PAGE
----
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Queers behaving rebelliously

OUT NOW! The film adaption 120 BPM of French queer activist group ACT UP delivers the almost definitive dramatisation of the AIDS crisis and revels in its queerness.

It may sometimes feel like we’re in the midst of liberalism’s dying days, but 2017 warrants a little celebration as a banner year for LGBTQ cinema. From Moonlight’s Oscar victory, to breakout arthouse hits like God’s Own Country, we’ve rarely seen so many quality queer films connecting with a receptive audience beyond the festival circuit. It seems fitting, then, that the year should come to a close with perhaps the definitive dramatisation of the AIDS crisis. 120 BPM sees writer-director Robin Campillo (see our interview here) draw on his own experiences in early-1990s Paris as a member of ACT UP, the radical protest group formed to combat the apathy and homophobia that hindered the fight against the epidemic. As you might expect from the co-writer of Laurent Cantet’s Palme d’Or-winning schoolroom drama The Class, it’s a dense, dialogue-driven, largely naturalistic affair, fixated on minutiae to a degree that some may find patience-testing. But whereas Hollywood efforts like Philadelphia and Dallas Buyers Club are compromised by their attempts to render HIV-related issues palatable to a straight audience, 120 BPM positively revels in its queerness. In place of the saintly, celibate AIDS patients we’re used to seeing on screen, Campillo presents a group of foulmouthed, libidinous activists who refuse to be subdued by illness. The result is a film that, whilst harrowing, is also funnier and sexier than its prestige trappings might suggest.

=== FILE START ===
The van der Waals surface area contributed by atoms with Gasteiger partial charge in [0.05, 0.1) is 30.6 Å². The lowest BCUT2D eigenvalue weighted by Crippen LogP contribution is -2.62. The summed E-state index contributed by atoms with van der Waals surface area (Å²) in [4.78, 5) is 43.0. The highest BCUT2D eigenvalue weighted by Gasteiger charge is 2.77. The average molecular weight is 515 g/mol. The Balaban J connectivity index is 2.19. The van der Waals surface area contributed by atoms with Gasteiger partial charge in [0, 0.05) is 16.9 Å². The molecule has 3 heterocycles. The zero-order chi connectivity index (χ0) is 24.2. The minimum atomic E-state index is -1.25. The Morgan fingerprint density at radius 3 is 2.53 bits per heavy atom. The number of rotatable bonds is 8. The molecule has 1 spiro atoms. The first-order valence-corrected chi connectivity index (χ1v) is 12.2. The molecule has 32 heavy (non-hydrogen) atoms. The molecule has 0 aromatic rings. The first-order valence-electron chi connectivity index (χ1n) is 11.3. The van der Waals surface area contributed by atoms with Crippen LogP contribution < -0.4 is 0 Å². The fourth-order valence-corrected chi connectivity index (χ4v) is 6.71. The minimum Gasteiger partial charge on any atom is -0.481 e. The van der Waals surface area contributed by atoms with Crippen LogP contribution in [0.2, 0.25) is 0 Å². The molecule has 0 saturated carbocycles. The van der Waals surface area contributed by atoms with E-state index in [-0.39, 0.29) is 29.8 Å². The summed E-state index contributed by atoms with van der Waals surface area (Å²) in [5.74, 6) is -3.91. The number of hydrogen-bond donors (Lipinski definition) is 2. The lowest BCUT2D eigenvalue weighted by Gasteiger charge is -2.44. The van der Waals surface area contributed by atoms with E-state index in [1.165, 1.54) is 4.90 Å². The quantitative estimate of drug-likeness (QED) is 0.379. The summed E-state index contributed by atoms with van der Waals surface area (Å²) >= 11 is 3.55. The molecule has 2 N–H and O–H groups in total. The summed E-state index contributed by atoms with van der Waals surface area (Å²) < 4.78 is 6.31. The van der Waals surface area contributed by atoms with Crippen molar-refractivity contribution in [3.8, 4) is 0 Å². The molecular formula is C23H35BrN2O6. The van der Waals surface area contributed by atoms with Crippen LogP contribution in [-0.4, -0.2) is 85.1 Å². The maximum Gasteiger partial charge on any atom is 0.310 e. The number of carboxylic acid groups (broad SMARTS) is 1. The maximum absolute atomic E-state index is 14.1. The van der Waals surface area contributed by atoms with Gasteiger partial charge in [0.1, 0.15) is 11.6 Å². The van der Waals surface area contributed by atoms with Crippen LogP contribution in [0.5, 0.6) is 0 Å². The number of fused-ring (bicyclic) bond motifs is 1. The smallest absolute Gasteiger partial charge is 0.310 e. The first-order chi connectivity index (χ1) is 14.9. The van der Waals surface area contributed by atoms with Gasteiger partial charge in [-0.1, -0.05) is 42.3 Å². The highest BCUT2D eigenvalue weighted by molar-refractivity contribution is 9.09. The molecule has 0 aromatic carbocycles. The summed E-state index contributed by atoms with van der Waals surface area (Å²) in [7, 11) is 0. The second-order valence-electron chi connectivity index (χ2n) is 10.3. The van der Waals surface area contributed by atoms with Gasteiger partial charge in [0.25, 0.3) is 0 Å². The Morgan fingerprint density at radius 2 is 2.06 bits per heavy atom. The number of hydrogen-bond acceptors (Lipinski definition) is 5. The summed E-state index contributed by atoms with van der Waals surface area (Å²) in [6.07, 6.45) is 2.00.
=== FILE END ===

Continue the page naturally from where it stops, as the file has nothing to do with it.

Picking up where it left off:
120 BPM | Directed by Robin Campillo (France 2017) with Nahuel Pérez Biscayart, Arnaud Valois. Starts November 30

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